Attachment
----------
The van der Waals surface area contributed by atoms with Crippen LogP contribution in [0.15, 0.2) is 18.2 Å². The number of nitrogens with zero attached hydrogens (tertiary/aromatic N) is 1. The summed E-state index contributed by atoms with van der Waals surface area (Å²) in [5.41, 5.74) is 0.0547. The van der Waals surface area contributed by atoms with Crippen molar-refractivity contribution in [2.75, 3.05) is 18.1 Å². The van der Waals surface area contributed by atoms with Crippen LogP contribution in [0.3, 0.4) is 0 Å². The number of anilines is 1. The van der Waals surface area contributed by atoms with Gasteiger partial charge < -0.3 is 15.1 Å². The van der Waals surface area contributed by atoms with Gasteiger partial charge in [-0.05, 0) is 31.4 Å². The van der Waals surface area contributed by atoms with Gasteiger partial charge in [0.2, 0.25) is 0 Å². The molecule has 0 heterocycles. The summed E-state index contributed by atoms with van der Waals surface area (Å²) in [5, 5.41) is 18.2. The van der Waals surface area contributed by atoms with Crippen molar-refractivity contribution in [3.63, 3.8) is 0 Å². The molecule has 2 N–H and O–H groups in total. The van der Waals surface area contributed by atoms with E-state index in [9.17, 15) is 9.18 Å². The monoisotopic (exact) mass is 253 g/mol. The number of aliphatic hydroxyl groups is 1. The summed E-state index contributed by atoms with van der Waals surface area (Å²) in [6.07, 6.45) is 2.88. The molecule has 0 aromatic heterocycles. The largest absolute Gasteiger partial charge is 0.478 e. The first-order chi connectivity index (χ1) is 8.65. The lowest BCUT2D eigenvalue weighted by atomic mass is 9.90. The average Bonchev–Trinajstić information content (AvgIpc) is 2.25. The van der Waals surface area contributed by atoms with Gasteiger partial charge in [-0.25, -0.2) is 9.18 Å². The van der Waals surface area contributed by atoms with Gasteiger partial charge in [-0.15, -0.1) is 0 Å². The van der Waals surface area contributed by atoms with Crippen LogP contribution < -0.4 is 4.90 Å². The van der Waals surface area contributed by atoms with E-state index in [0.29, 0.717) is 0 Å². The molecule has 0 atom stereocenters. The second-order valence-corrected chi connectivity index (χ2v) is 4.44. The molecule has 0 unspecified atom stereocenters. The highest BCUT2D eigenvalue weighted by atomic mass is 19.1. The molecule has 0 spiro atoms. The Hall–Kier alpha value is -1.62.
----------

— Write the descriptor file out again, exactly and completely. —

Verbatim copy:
The van der Waals surface area contributed by atoms with Crippen LogP contribution in [0.15, 0.2) is 18.2 Å². The number of nitrogens with zero attached hydrogens (tertiary/aromatic N) is 1. The summed E-state index contributed by atoms with van der Waals surface area (Å²) in [5.41, 5.74) is 0.0547. The van der Waals surface area contributed by atoms with Crippen molar-refractivity contribution in [2.75, 3.05) is 18.1 Å². The van der Waals surface area contributed by atoms with Crippen LogP contribution in [0.3, 0.4) is 0 Å². The number of anilines is 1. The van der Waals surface area contributed by atoms with Gasteiger partial charge < -0.3 is 15.1 Å². The van der Waals surface area contributed by atoms with Gasteiger partial charge in [-0.05, 0) is 31.4 Å². The van der Waals surface area contributed by atoms with Gasteiger partial charge in [0.2, 0.25) is 0 Å². The molecule has 0 heterocycles. The summed E-state index contributed by atoms with van der Waals surface area (Å²) in [5, 5.41) is 18.2. The van der Waals surface area contributed by atoms with Crippen molar-refractivity contribution in [3.63, 3.8) is 0 Å². The molecule has 2 N–H and O–H groups in total. The van der Waals surface area contributed by atoms with E-state index in [9.17, 15) is 9.18 Å². The monoisotopic (exact) mass is 253 g/mol. The number of aliphatic hydroxyl groups is 1. The summed E-state index contributed by atoms with van der Waals surface area (Å²) in [6.07, 6.45) is 2.88. The molecule has 0 aromatic heterocycles. The largest absolute Gasteiger partial charge is 0.478 e. The first-order chi connectivity index (χ1) is 8.65. The lowest BCUT2D eigenvalue weighted by atomic mass is 9.90. The average Bonchev–Trinajstić information content (AvgIpc) is 2.25. The van der Waals surface area contributed by atoms with Gasteiger partial charge in [-0.25, -0.2) is 9.18 Å². The van der Waals surface area contributed by atoms with Gasteiger partial charge in [-0.15, -0.1) is 0 Å². The van der Waals surface area contributed by atoms with Crippen LogP contribution < -0.4 is 4.90 Å². The van der Waals surface area contributed by atoms with E-state index in [0.29, 0.717) is 0 Å². The molecule has 0 atom stereocenters. The second-order valence-corrected chi connectivity index (χ2v) is 4.44. The molecule has 0 unspecified atom stereocenters. The highest BCUT2D eigenvalue weighted by atomic mass is 19.1. The molecule has 0 spiro atoms. The Hall–Kier alpha value is -1.62.